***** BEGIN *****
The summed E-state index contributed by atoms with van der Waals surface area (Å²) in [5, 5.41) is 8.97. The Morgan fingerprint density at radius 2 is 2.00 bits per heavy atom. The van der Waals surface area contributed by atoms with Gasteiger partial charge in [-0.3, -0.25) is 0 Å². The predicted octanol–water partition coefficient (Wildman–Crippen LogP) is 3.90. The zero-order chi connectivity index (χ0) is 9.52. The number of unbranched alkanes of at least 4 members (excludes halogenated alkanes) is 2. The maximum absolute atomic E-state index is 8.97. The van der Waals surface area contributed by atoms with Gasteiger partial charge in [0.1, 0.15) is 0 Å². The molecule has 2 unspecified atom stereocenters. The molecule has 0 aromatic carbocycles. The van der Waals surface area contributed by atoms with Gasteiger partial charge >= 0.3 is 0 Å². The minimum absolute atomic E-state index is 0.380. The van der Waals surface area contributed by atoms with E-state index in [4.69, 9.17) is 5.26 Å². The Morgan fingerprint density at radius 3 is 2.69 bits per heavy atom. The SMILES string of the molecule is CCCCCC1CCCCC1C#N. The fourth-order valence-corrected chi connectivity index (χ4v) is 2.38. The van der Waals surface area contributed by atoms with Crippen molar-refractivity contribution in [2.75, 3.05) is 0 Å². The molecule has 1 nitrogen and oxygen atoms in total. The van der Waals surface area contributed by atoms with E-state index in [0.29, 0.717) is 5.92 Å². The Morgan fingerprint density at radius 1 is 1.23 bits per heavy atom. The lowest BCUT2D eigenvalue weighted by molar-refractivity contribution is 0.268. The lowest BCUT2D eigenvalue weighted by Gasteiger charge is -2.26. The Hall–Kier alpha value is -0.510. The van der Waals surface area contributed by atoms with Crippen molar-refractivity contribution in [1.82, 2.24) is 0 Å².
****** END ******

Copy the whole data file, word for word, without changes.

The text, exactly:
The summed E-state index contributed by atoms with van der Waals surface area (Å²) in [5, 5.41) is 8.97. The Morgan fingerprint density at radius 2 is 2.00 bits per heavy atom. The van der Waals surface area contributed by atoms with Gasteiger partial charge in [-0.3, -0.25) is 0 Å². The predicted octanol–water partition coefficient (Wildman–Crippen LogP) is 3.90. The zero-order chi connectivity index (χ0) is 9.52. The number of unbranched alkanes of at least 4 members (excludes halogenated alkanes) is 2. The maximum absolute atomic E-state index is 8.97. The van der Waals surface area contributed by atoms with Gasteiger partial charge in [0.1, 0.15) is 0 Å². The molecule has 2 unspecified atom stereocenters. The molecule has 0 aromatic carbocycles. The van der Waals surface area contributed by atoms with Gasteiger partial charge >= 0.3 is 0 Å². The minimum absolute atomic E-state index is 0.380. The van der Waals surface area contributed by atoms with E-state index in [4.69, 9.17) is 5.26 Å². The Morgan fingerprint density at radius 3 is 2.69 bits per heavy atom. The SMILES string of the molecule is CCCCCC1CCCCC1C#N. The fourth-order valence-corrected chi connectivity index (χ4v) is 2.38. The van der Waals surface area contributed by atoms with Crippen molar-refractivity contribution in [2.75, 3.05) is 0 Å². The molecule has 1 nitrogen and oxygen atoms in total. The van der Waals surface area contributed by atoms with E-state index in [0.29, 0.717) is 5.92 Å². The Morgan fingerprint density at radius 1 is 1.23 bits per heavy atom. The lowest BCUT2D eigenvalue weighted by molar-refractivity contribution is 0.268. The lowest BCUT2D eigenvalue weighted by Gasteiger charge is -2.26. The Hall–Kier alpha value is -0.510. The van der Waals surface area contributed by atoms with Crippen molar-refractivity contribution in [1.82, 2.24) is 0 Å².